Back at the IUCN office in San Salvador, Zulma de Mendoza, biologist and regional coordinator of the Coastal Biodiversity project, reflects on conservation efforts. For De Mendoza, the resilience needed to regenerate this ecosystem is like walking on mud and mangrove roots.

“The passion for conservation clashes with the idea of profitability, and that’s hard for both environment ministers and fishermen to understand. You can slide, sink or learn to walk,” she says. He refers to the non-violent parakeet (Psittacara strenuus) that is thriving in this environment as an example of how important it is to be adaptable.

For De Mendoza, one of the major achievements of the Coastal Biodiversity project is that it has been able to verify and demonstrate the threats to biodiversity in vital coastal mangrove and reef ecosystems.

Still, “the key to the success of these actions is that they are based on constant coordination with local communities,” says De Mendoza. “We have been forming bio-trade initiatives, an alternative way to strengthen the livelihood options of these communities, to regain their self-esteem and help them become more resilient”.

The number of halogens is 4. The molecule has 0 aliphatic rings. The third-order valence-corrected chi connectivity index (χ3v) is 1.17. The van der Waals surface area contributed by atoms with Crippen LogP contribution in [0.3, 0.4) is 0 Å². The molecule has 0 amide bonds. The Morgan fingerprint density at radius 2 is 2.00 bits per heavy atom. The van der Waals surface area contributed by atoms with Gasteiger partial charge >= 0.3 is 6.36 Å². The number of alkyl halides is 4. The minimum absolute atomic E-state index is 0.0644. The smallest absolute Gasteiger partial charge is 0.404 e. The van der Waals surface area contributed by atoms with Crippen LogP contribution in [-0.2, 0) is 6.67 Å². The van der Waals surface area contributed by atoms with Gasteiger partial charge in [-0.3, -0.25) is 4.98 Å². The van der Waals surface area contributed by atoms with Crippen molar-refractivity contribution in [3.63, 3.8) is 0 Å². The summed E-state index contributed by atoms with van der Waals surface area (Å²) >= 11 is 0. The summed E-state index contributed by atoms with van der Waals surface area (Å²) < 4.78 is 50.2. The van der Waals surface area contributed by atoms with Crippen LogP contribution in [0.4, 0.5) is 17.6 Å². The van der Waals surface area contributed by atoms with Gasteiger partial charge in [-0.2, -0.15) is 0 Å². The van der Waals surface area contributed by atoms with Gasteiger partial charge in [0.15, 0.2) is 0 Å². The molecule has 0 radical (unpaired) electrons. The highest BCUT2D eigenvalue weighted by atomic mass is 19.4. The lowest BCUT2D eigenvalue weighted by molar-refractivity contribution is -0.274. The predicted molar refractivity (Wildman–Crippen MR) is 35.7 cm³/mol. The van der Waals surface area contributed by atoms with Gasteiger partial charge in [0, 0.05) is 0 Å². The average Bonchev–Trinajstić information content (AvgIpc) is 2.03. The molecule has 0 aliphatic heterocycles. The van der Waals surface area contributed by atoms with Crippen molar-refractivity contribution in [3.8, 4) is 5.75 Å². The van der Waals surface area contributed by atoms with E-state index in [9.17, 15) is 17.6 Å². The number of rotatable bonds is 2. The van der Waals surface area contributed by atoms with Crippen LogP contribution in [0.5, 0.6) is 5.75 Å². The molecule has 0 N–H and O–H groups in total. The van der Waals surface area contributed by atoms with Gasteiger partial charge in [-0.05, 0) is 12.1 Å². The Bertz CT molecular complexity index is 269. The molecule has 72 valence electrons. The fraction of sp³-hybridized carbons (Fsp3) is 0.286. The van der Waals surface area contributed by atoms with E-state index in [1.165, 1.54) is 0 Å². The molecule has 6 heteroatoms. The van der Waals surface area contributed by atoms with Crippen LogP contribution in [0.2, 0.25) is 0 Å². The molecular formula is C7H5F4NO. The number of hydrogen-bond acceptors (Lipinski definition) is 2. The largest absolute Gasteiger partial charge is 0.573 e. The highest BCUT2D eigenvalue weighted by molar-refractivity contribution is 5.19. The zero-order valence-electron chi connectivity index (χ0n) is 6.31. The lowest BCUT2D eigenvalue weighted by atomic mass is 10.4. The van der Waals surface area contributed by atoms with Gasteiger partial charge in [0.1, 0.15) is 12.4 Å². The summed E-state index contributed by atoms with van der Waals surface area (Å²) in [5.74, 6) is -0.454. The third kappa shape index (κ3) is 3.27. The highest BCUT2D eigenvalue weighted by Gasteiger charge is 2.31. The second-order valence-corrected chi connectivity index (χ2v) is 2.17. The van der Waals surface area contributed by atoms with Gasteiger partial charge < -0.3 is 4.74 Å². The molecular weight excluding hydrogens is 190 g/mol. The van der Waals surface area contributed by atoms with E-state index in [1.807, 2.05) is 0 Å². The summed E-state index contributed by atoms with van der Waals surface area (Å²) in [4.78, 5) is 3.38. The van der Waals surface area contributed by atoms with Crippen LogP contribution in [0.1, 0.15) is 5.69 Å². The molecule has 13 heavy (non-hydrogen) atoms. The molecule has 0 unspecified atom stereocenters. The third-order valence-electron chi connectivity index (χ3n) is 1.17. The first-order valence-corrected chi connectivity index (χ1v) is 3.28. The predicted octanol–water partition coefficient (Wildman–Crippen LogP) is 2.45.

Zulma de Mendoza, regional coordinator of the IUCN Coastal Biodiversity project, points to a map of priority areas for forest restoration in Central America (Image: Julian Reingold).

UNES hopes that all the smaller NGOs involved will continue to thrive once the project concludes in 2024. They hope to leave these organisations strengthened so that they can thrive on their own. There is still much work to be done, and for communities without local and national government support, the challenges will be great.

This story was produced with an article grant from Internews’ Earth Journalism Network’s Coastal Resilience project.

The original article can be found here